Today we mark World AIDS Day, an opportunity for people everywhere to unite against HIV and AIDS, and show our support to those living with it. Over 100,000 people in the UK are HIV positive, with 34 million suffering worldwide. It’s one of the most devastating pandemics in history and yet so many people remain ignorant about it, it’s time to educate ourselves in order to save lives.
I remember learning about HIV (human immunodeficiency virus) and AIDS (acquired immunodeficiency syndrome) during our sex education lessons at school, it was merely presented as a possible STI and left at that, I didn’t spend any time thinking about it after that, and I don’t know anyone who did. Having being born in the early nineties, I knew very little about the stigma of the virus from the previous decade, and only became truly aware of its impacts during my time in South Africa, earlier this year. We were given specific training on how to deal with the subject, how to teach prevention, acceptance, and guidance. I knew that the SA population had a high percentage who were HIV positive, with the greatest increases of new infections among young people, so I expected that most would know the basic information, how it was transmitted, how to get diagnosed, and how to prevent it; I was shocked by what we discovered.
The young people we taught knew next to nothing about HIV and AIDS. Even kids in their mid to late teens were fairly clueless. I listened to so many of them as they tried to convince me it could be spread by using the same fork as someone who had it; the same toilet; swimming pool; kissing. A lot of them refused to believe us it could only be transmitted through blood and sexual intercourse. As we looked into it more we realised their lack of knowledge stemmed from one thing, the HIV stigma. It was never spoken about. If you had contracted the virus in some way then you were to keep quiet for fear of being harassed and neglected. The words were treated as taboo, and even parents in the know-how refused to speak about it with their children. Honestly, I didn’t understand it. To me it was a horrible illness, one that needed care and attention, but I could not wrap my head around why people were so judgemental about the person carrying it. If anything, these people needed more love and care, to have the support to see them through. There was also a strong belief in HIV/AIDS being a death sentence. Despite the medication available, so many people believed they would only have a short life if they were HIV positive. Again it took a lot of convincing that the ARVs (antiretroviral therapy) would help them, and allow them to live long, happy lives.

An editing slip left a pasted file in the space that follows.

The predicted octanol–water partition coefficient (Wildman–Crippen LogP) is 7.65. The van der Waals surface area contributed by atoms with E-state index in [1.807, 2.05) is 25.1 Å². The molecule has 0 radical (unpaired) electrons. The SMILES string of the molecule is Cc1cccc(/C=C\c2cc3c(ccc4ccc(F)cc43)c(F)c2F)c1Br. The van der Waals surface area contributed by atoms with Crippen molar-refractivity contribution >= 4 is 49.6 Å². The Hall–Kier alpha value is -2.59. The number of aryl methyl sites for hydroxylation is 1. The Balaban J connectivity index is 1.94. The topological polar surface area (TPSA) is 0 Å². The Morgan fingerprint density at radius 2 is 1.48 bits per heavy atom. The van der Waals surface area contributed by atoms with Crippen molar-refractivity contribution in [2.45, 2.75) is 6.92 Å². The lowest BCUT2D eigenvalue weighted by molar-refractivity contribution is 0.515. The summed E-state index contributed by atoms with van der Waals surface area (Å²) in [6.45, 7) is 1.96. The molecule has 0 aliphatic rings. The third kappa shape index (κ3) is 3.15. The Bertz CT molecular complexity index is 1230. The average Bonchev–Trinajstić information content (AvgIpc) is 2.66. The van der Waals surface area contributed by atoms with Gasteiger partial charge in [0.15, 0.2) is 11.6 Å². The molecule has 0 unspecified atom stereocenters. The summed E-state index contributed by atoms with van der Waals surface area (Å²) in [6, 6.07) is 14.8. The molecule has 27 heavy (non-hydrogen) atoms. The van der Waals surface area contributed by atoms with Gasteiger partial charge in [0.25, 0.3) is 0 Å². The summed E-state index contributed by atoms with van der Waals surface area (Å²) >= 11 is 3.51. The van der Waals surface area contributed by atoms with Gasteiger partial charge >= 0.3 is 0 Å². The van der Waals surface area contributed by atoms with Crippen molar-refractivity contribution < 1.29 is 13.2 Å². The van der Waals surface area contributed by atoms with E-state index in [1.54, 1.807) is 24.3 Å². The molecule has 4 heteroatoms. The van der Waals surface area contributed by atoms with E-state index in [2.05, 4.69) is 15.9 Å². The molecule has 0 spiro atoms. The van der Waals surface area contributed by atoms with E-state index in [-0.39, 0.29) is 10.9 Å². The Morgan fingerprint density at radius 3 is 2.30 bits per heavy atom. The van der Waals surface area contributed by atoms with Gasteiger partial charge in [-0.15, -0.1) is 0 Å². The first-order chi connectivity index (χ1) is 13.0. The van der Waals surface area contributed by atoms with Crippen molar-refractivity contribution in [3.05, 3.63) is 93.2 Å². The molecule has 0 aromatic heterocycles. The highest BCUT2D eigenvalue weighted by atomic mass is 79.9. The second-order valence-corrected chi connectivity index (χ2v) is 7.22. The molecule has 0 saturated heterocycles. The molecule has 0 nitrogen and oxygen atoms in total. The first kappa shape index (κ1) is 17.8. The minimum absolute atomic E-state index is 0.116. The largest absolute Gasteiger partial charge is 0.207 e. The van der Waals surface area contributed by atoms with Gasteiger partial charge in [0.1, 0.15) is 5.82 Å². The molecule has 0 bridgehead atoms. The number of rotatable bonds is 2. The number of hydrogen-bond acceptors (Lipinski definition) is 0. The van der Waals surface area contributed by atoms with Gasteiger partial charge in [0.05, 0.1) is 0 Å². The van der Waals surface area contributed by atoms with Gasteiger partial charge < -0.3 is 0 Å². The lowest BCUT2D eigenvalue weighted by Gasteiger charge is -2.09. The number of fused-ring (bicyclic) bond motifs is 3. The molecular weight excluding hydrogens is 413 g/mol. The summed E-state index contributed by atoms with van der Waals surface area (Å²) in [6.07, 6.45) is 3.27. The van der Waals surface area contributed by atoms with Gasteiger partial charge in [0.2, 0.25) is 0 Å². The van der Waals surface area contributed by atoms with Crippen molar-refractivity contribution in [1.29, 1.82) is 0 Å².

As we tackled these issues each day I became convinced that their lack of knowledge was rare, and that it was different back in the UK, that the stigma was gone. I’ve been sad to learn over the last few weeks that this is wrong.
With Charlie Sheen (American comedian) admitting he is HIV Positive, and the Sun’s Hollywood HIV Panic headline, we’re right back to thirty years ago, with pain and shame linked to every diagnosis. Since these stories broke it’s become scarily obvious that we know very little regarding the illness. A lot of schools are getting the facts wrong, or ignoring the issue altogether; it’s being judged by the public, and horrendously portrayed in the media. People are afraid to get tested, thinking that the shame of a diagnosis is worse than the effects of the illness; the fear of the stigma has become so great that it’s costing lives. We don’t judge people when they suffer from cancer, or heart failure, so why do we judge those with HIV? It’s time to educate ourselves on HIV and AIDS, the more we know, the less afraid we will be, and the more help we can provide.
To find out more about HIV and AIDS, check out the great HIV Aware website.
Image by jacinta lluch valero via Flickr/Creative Commons